As discussed yesterday, in technology-based change many companies identify additional training as the answer to spur adoption but often miss the real underlying problem. In today’s blog we’ll discuss two potential root causes for lack of adoption as well as solutions.
First—sponsorship. Is the functional executive regularly demonstrating support of the well-informed use of the technology, or the timely and effective participation within the processes? Is he/she verbally expressing that support in forums or in one-to-one conversations? Is the leader using the technology or requesting information or reports that require others to properly query the tool? These are forms of demonstrated support—not just sending out a corporate-speak email that declares the launch date and the business case, then perceived by the audience as ‘everyone better get on board or else’. Effective demonstrations of support must be repeated for the long haul and be genuinely part of the mantra of that leader and ultimately those who choose to follow. Without demonstrated support or direction, individuals can easily find other priorities or simply not give the technology-enabled process the simple attention to detail it deserves. “I’m really busy today… I’ll get back to that tomorrow.”
In his book Good to Great, Jim Collins describes how successful companies typically exemplify the culture and behavior of its leaders. This purposely demonstrated support bridges the wide gap from the ivory tower to real ownership in a personal, authentic way. Suddenly, team members might think “Wow, she’s really serious about this—I need to get my ducks in a row.”
What do you mean by ‘discipline’?
So we picked on the executives a bit—now for everyone else. Discipline falls to everybody within an organization. And unfortunately, it may also take a lot of time and hard work to improve. I believe whatever discipline exists (our definition here can be rigor, consistency, or commitment to a process or way of working) comes from the deep rooted culture over time. If people witness others behaving or acting in a certain way, it’s more likely that they will adopt those behaviors.
But this discipline opportunity can tie right back to good sponsorship. It’s another chance for leaders to express the desired focus, outcomes and behaviors within the environment in question. How might end users act when they hear an executive say to them, “We are making multi-million dollar decisions every quarter on new product development priorities based on the timeliness and accuracy of the data you manage in this tool”? My hunch is most would heed the beckoned call.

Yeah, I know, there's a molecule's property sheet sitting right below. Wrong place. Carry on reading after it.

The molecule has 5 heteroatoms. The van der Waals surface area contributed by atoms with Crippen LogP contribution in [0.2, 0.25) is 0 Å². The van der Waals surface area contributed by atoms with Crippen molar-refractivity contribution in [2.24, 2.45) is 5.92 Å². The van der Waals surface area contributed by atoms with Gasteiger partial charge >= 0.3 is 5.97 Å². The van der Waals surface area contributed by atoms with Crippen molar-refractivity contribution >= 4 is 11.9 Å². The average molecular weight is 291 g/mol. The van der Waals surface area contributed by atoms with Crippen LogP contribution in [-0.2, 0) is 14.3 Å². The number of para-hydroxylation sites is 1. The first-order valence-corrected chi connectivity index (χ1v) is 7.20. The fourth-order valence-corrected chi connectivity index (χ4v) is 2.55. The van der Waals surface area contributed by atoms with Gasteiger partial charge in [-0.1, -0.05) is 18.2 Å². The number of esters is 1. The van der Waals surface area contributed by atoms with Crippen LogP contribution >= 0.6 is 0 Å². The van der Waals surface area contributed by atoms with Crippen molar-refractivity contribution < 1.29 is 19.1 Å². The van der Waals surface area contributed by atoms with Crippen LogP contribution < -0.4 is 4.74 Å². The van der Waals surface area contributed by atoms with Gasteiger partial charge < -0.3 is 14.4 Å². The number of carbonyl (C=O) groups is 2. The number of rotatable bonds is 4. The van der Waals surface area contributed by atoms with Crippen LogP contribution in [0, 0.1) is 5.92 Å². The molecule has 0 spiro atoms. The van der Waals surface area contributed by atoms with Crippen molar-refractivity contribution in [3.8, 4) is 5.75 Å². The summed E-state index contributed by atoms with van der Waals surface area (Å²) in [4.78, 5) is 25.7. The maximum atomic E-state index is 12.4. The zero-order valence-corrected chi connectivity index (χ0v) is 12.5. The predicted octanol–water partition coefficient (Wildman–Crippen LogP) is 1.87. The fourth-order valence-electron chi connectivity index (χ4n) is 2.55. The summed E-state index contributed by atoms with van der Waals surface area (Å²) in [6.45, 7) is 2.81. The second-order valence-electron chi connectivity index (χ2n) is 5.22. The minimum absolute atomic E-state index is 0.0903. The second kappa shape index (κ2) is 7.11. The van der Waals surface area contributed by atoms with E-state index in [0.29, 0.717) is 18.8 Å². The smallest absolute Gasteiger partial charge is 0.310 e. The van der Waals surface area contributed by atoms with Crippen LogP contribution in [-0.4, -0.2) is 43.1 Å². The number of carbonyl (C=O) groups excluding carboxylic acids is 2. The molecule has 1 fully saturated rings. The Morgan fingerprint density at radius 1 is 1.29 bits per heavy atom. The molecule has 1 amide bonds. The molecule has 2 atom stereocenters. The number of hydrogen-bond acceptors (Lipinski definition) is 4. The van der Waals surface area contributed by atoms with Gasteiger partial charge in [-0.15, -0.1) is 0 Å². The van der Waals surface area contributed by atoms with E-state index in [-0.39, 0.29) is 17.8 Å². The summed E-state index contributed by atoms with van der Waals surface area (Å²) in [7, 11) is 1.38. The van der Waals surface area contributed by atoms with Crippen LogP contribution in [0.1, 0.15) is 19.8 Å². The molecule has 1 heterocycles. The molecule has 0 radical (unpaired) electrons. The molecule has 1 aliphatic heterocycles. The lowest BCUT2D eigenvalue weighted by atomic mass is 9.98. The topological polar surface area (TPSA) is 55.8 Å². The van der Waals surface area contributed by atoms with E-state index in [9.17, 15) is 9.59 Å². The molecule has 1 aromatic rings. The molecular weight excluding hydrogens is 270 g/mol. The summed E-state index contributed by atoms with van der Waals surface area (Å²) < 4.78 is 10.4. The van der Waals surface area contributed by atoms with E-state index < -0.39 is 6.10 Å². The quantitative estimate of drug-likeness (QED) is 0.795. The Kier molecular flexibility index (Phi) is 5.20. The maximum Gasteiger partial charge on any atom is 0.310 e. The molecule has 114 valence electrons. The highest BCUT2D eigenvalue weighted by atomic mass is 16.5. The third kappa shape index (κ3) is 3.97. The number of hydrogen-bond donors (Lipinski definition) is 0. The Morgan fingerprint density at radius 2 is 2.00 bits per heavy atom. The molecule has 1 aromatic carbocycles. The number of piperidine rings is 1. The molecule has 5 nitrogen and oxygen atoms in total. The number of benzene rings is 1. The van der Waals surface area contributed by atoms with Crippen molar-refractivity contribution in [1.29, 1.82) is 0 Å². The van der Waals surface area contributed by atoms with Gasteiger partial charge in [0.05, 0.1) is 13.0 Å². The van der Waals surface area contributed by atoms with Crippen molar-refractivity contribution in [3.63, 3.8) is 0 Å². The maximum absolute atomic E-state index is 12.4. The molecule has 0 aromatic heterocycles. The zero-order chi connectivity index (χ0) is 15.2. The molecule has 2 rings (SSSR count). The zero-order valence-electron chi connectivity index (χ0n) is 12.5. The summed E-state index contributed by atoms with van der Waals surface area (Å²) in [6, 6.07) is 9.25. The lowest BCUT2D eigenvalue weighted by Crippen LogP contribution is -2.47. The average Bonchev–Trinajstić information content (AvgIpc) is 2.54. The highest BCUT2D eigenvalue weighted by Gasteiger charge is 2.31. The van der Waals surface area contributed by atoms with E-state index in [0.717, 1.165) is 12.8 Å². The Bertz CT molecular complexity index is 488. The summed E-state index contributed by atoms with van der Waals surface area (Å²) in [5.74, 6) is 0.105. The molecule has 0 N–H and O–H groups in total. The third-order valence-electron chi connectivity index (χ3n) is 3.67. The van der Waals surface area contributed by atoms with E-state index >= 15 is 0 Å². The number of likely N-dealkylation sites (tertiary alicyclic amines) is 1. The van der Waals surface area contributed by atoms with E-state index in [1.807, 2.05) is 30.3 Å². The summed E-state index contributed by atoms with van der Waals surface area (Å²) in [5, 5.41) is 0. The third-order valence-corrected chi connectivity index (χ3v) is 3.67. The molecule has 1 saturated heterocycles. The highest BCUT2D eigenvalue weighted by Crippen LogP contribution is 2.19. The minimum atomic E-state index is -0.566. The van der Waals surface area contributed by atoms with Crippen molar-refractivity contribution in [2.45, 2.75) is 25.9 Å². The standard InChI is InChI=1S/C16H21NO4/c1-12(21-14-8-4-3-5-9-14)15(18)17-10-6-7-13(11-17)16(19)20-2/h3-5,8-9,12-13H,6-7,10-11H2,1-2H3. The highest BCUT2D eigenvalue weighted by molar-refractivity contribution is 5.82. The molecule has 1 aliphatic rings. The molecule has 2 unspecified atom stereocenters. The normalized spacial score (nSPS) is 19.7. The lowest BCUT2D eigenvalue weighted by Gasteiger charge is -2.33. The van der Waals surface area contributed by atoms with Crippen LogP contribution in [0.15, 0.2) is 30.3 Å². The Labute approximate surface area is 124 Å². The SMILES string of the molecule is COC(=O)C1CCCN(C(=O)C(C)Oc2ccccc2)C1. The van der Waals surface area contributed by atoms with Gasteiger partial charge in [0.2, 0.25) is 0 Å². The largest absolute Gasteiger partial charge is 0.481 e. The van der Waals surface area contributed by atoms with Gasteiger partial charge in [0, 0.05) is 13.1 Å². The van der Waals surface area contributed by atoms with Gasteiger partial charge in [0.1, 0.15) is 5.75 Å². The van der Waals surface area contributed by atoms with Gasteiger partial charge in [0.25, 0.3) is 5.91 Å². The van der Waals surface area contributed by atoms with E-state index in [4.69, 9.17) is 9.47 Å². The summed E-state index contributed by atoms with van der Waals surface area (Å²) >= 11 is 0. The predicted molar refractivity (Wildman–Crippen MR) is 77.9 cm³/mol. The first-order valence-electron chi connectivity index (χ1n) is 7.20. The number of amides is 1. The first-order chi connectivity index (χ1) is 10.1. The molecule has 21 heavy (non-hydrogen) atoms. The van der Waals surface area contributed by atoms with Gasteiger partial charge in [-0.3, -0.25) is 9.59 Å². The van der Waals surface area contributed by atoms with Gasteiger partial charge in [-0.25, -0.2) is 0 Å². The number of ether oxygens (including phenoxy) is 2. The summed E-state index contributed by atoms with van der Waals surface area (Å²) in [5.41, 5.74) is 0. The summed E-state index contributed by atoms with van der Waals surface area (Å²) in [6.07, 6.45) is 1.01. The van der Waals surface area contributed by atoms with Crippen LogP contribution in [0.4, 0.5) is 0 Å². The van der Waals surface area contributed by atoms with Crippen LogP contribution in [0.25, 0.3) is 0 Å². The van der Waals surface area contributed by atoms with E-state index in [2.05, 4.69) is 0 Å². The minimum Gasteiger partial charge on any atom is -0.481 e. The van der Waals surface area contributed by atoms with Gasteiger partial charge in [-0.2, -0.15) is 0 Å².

But let’s not throw learning needs out the window. The point of this piece is not that training or learning won’t help, or are not the root cause of low adoption and poor performance, but that training is an easy scapegoat when things are going awry. Unfortunately, the act of learning is not sexy or a quick fix—much less easy. And even when training is the right choice, it can still be poorly planned, developed or delivered. Frankly, it’s sometimes easier to lay blame where many are involved rather than on specific leaders or behaviors… with the simple notion of ‘people are not doing this right—let’s do more training.’
But there’s a better first step. Asking people close to the pain points for their input is not only a good starting point for unearthing real problems, but it’s also a very positive way to mine useful data. At the very same time something else profound can begin to happen—those people feel they are being heard and their opinion might actually matter. If people feel empowered and part of the solution, ownership and commitment usually begin to rise. Even if learning is found to be at least some part of a solution people will be much more receptive if they were included in the discovery process from the start.